bacteria

The list of “bad things” could range from gross but harmless spoilage to dangerous pathogens such as Clostridium botulinum. In the case of botulism, it’s the toxin produced from the bacteria that is harmful, not the bacteria itself, says Brigitte Cadieux, a postdoctoral fellow in McGill University’s Department of Food Science and Agricultural Chemistry.

Read more in the Globe and Mail

Classified as: pathogens, food safety, bacteria, food toxins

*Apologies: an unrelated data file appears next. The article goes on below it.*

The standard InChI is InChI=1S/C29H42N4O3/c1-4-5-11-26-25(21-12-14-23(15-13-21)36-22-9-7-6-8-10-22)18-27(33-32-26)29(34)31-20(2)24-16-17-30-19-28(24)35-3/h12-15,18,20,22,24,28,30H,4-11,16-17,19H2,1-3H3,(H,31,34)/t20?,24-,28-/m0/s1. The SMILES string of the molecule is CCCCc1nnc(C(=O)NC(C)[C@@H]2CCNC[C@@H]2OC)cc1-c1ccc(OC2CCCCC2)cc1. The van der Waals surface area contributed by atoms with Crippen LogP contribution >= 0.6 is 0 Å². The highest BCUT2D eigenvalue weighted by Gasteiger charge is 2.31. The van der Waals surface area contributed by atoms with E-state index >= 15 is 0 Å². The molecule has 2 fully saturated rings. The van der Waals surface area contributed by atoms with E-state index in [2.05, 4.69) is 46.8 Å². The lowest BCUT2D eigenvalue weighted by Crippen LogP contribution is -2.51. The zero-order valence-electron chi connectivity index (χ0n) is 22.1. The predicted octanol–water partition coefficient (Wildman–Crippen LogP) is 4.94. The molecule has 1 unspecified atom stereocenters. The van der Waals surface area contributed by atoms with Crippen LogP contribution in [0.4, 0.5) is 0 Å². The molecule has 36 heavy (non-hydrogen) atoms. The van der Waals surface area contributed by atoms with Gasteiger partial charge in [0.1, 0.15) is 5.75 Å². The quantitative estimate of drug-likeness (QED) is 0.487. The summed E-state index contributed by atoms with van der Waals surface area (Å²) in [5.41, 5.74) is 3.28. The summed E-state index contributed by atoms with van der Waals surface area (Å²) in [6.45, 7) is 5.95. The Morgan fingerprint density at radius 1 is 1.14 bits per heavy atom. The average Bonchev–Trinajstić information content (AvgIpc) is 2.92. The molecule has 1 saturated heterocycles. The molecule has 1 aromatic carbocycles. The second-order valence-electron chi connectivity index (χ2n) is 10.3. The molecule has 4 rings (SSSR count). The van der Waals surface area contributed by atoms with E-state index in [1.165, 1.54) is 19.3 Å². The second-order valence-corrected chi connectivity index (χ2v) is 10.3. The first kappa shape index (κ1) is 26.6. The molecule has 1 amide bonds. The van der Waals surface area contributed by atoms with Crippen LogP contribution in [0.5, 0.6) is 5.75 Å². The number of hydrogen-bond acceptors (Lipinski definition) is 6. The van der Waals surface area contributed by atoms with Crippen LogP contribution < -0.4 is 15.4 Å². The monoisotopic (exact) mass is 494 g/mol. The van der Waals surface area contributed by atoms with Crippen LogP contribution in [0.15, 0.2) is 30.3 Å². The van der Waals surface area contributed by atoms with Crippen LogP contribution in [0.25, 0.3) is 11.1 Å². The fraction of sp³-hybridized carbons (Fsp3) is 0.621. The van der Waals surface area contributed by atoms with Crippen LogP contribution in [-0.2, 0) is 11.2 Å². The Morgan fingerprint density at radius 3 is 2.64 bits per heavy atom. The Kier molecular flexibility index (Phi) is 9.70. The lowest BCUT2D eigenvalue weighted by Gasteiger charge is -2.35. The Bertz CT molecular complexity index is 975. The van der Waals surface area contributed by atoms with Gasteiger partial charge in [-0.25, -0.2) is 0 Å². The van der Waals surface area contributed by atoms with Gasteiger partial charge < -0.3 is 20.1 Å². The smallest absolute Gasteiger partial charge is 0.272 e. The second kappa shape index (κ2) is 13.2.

Published on: 20 Jun 2017

A concentrated extract of maple syrup makes disease-causing bacteria more susceptible to antibiotics, according to laboratory experiments by researchers at McGill University.

Classified as: biochemistry, Research, bacteria, antibiotics, McGill News, biofilms, Hosseinidoust, Maisuria, phenolic, Tufenkji, maple syrup
Published on: 16 Apr 2015

Consuming cranberry products has been anecdotally associated with prevention of urinary tract infections (UTIs) for over 100 years. But is this popular belief a myth, or scientific fact? 

Classified as: bacteria, chemical engineering
Category:
Published on: 15 Jul 2013